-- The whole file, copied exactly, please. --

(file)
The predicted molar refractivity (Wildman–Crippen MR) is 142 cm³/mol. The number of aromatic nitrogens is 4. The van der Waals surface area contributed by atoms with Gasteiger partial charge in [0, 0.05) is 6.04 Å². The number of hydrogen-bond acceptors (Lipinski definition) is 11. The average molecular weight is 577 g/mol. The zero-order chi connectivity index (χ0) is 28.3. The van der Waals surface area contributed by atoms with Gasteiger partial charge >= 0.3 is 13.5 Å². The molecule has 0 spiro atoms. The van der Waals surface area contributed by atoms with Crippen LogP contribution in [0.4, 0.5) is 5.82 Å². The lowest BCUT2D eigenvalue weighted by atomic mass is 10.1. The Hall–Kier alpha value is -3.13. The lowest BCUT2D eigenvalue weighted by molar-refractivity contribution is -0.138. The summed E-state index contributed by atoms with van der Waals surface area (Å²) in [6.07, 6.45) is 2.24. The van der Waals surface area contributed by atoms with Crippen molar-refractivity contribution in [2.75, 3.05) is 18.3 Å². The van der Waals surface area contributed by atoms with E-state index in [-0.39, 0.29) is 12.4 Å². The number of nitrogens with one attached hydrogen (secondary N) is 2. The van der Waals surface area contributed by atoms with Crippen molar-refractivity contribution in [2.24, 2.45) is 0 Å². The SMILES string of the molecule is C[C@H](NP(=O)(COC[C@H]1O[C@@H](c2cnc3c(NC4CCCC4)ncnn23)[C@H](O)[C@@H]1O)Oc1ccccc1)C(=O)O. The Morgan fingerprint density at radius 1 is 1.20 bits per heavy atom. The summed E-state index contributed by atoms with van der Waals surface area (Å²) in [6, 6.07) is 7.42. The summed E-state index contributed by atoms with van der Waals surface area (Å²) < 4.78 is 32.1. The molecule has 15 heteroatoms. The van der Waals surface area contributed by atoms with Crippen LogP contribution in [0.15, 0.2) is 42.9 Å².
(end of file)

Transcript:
The predicted molar refractivity (Wildman–Crippen MR) is 142 cm³/mol. The number of aromatic nitrogens is 4. The van der Waals surface area contributed by atoms with Gasteiger partial charge in [0, 0.05) is 6.04 Å². The number of hydrogen-bond acceptors (Lipinski definition) is 11. The average molecular weight is 577 g/mol. The zero-order chi connectivity index (χ0) is 28.3. The van der Waals surface area contributed by atoms with Gasteiger partial charge >= 0.3 is 13.5 Å². The molecule has 0 spiro atoms. The van der Waals surface area contributed by atoms with Crippen LogP contribution in [0.4, 0.5) is 5.82 Å². The lowest BCUT2D eigenvalue weighted by atomic mass is 10.1. The Hall–Kier alpha value is -3.13. The lowest BCUT2D eigenvalue weighted by molar-refractivity contribution is -0.138. The summed E-state index contributed by atoms with van der Waals surface area (Å²) in [6.07, 6.45) is 2.24. The van der Waals surface area contributed by atoms with Crippen molar-refractivity contribution in [2.75, 3.05) is 18.3 Å². The van der Waals surface area contributed by atoms with E-state index in [-0.39, 0.29) is 12.4 Å². The number of nitrogens with one attached hydrogen (secondary N) is 2. The van der Waals surface area contributed by atoms with Crippen molar-refractivity contribution in [2.24, 2.45) is 0 Å². The SMILES string of the molecule is C[C@H](NP(=O)(COC[C@H]1O[C@@H](c2cnc3c(NC4CCCC4)ncnn23)[C@H](O)[C@@H]1O)Oc1ccccc1)C(=O)O. The Morgan fingerprint density at radius 1 is 1.20 bits per heavy atom. The summed E-state index contributed by atoms with van der Waals surface area (Å²) in [6, 6.07) is 7.42. The summed E-state index contributed by atoms with van der Waals surface area (Å²) < 4.78 is 32.1. The molecule has 15 heteroatoms. The van der Waals surface area contributed by atoms with Crippen LogP contribution in [0.15, 0.2) is 42.9 Å².